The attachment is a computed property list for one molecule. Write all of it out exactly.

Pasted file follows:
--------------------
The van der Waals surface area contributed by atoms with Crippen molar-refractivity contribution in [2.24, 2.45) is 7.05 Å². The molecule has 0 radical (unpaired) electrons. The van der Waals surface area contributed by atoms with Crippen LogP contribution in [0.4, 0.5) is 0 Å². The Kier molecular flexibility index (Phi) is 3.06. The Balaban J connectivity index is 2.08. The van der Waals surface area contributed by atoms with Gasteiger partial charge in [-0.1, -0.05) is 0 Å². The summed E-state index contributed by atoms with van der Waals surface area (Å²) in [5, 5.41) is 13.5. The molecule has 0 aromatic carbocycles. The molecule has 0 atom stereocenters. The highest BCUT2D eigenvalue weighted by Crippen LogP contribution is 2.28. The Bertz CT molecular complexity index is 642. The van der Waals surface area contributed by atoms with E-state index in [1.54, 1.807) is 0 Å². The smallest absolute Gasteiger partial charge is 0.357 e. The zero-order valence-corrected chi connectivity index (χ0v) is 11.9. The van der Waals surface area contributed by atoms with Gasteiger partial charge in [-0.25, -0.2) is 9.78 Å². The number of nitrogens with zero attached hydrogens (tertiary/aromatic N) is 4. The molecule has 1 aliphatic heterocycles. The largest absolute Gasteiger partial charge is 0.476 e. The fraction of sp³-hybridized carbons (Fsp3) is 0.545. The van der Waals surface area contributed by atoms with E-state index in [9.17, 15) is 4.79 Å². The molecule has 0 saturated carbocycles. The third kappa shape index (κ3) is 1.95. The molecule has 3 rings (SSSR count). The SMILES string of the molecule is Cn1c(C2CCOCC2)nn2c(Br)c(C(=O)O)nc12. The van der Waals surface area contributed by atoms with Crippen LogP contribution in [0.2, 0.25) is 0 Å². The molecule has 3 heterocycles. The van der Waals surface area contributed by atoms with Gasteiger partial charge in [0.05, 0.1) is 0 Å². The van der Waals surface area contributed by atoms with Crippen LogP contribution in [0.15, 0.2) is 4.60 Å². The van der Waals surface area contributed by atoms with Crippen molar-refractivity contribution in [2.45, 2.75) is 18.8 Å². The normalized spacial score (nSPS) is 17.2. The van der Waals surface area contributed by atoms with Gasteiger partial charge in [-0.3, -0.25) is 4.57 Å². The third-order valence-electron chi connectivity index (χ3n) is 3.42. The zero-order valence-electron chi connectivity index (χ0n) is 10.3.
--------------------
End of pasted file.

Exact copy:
The van der Waals surface area contributed by atoms with Crippen molar-refractivity contribution in [2.24, 2.45) is 7.05 Å². The molecule has 0 radical (unpaired) electrons. The van der Waals surface area contributed by atoms with Crippen LogP contribution in [0.4, 0.5) is 0 Å². The Kier molecular flexibility index (Phi) is 3.06. The Balaban J connectivity index is 2.08. The van der Waals surface area contributed by atoms with Gasteiger partial charge in [-0.1, -0.05) is 0 Å². The summed E-state index contributed by atoms with van der Waals surface area (Å²) in [5, 5.41) is 13.5. The molecule has 0 aromatic carbocycles. The molecule has 0 atom stereocenters. The highest BCUT2D eigenvalue weighted by Crippen LogP contribution is 2.28. The Bertz CT molecular complexity index is 642. The van der Waals surface area contributed by atoms with E-state index in [1.54, 1.807) is 0 Å². The smallest absolute Gasteiger partial charge is 0.357 e. The zero-order valence-corrected chi connectivity index (χ0v) is 11.9. The van der Waals surface area contributed by atoms with Gasteiger partial charge in [-0.25, -0.2) is 9.78 Å². The number of nitrogens with zero attached hydrogens (tertiary/aromatic N) is 4. The molecule has 1 aliphatic heterocycles. The largest absolute Gasteiger partial charge is 0.476 e. The fraction of sp³-hybridized carbons (Fsp3) is 0.545. The van der Waals surface area contributed by atoms with E-state index in [9.17, 15) is 4.79 Å². The molecule has 0 saturated carbocycles. The third kappa shape index (κ3) is 1.95. The molecule has 3 rings (SSSR count). The SMILES string of the molecule is Cn1c(C2CCOCC2)nn2c(Br)c(C(=O)O)nc12. The van der Waals surface area contributed by atoms with Crippen LogP contribution in [0.2, 0.25) is 0 Å². The molecule has 3 heterocycles. The van der Waals surface area contributed by atoms with Gasteiger partial charge in [0.05, 0.1) is 0 Å². The van der Waals surface area contributed by atoms with Crippen LogP contribution in [0.15, 0.2) is 4.60 Å². The van der Waals surface area contributed by atoms with Crippen molar-refractivity contribution in [2.45, 2.75) is 18.8 Å². The normalized spacial score (nSPS) is 17.2. The van der Waals surface area contributed by atoms with Gasteiger partial charge in [-0.3, -0.25) is 4.57 Å². The third-order valence-electron chi connectivity index (χ3n) is 3.42. The zero-order valence-electron chi connectivity index (χ0n) is 10.3.